Unknown to the outside world until only a century ago, the Okapi is one of Africa’s most graceful and elusive animals. Endangered by hunting and habitat loss, Rainforest Trust’s partners have pioneered ground-breaking research on these mysterious creatures for over three decades in the remote rainforests of the eastern Democratic Republic of Congo.
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Once thought to be a mythical beast, Okapis are shy forest cousins of giraffes found only in the eastern Congo Basin. Looking a little like a cross between a zebra, donkey and giraffe, the Okapi’s discovery in 1901 was one of the most incredible taxonomic finds of the 20th century. But barely a century later, the future of these enigmatic animals hangs in the balance.
Rainforest Trust’s field partners, John and Terese Hart from the Lukuru Wildlife Research Foundation (LWRF) have studied Okapis and fought to protect their Congolese rainforest habitat for over 30 years. They have made startling discoveries about the natural history of Okapis and many other wildlife species in the area, including Bonobos and forest elephants. Relying on the support of local people, they have developed extensive community backing for their research and collaborated closely with the Mbuti pygmies, one of the last hunter-gatherer societies in the world.
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The Harts met in DRC, formerly Zaire, in the 1970s while John was studying the Mbuti and Terese was a volunteer in the Peace Corps. In the 1980s, they returned together to continue research, married and started a family.
In the late ‘80s, John and Terese conducted one of the first ever radio collar studies of Okapis deep in the Ituri rainforest. They set up their camp at the confluence of two streams, the Afarama and Edoro.
Their first Okapi, a young female, was radio tagged on Easter day of 1986. Tagging rates steadily increased after that, eventually expanding the study area to over 30 miles and numerous individuals.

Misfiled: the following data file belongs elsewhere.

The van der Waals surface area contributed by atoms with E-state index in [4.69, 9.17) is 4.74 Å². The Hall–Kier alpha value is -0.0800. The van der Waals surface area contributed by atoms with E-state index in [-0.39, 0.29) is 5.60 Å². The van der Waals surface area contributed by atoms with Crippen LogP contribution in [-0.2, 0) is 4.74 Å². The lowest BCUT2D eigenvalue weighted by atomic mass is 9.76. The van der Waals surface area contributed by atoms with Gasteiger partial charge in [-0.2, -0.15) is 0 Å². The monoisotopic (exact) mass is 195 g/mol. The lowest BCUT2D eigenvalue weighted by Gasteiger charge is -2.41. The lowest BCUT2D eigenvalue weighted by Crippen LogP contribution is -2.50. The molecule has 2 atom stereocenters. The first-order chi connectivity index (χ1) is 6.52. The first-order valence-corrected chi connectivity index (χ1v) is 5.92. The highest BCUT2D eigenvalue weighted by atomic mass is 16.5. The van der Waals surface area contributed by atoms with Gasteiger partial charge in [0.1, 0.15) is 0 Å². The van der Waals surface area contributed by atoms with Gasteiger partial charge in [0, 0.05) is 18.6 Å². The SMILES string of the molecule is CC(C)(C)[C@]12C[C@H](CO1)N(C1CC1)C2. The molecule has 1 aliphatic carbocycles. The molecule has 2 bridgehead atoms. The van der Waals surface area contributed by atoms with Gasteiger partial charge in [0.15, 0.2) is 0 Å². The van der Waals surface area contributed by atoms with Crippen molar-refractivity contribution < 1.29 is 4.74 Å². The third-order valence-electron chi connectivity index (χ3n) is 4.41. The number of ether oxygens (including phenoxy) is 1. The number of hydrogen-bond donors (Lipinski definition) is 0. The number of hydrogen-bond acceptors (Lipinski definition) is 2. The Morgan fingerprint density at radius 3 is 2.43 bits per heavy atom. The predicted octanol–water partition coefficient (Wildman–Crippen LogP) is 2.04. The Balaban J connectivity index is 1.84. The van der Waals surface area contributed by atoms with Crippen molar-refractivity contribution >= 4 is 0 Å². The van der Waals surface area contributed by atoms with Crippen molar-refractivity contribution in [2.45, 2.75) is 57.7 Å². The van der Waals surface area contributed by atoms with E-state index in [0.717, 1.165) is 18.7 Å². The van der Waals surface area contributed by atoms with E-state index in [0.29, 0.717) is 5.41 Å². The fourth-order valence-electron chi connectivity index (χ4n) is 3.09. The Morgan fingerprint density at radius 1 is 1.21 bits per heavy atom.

After tagging, radio antennas and hand-held receivers enabled an understanding of movement and ranges over time. Their study found that female Okapis (which are larger than males) had exclusive ranges between 3 – 4 miles. Males, however, ranged further afield, encompassing territories of 9 – 12 miles, overlapping female territories.
In addition to range and distribution patterns, their study illuminated feeding behaviors never documented. Using their long, muscular tongues, Okapis easily strip leaves from shrubs and bushes in the understory. The Harts identified well over 100 species of plants that are part of an Okapi’s diet.
Their Okapi research has become a classic field study and has even been featured in the 1992 National Geographic Video, “Heart of Brightness”, a play on the title of Joseph Conrad’s brooding “Heart of Darkness,” set in the same Congo Basin, and the family’s surname.
The Harts have since pursued many other ground breaking studies of Congo’s incredible wildlife while working closely with local communities to conserve forests. Despite civil conflict and dramatic social upheaval since they first arrived decades ago, John and Terese have stayed incredibly committed to the region’s wildlife and people. DRC has become their home.
While many parts of the Congo have suffered from decades of disastrous civil war, the Hart’s study area in the Lomami Basin has been spared much of this destruction due to its remote location.
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Rainforest Trust is partnering with LWRF to establish the new Lomami National Park, while simultaneously working to create the 1,194,507-acre Balanga Forest Reserve. The new protected areas will strategically expand protection for wildlife in and around Lomami while establishing highly-trained and well-equipped anti-poaching patrols across the region to protect one of the most important surviving populations of Okapis, forest elephants and threatened primates.
Learn how you can help create a new refuge for Congo’s rainforest wildlife.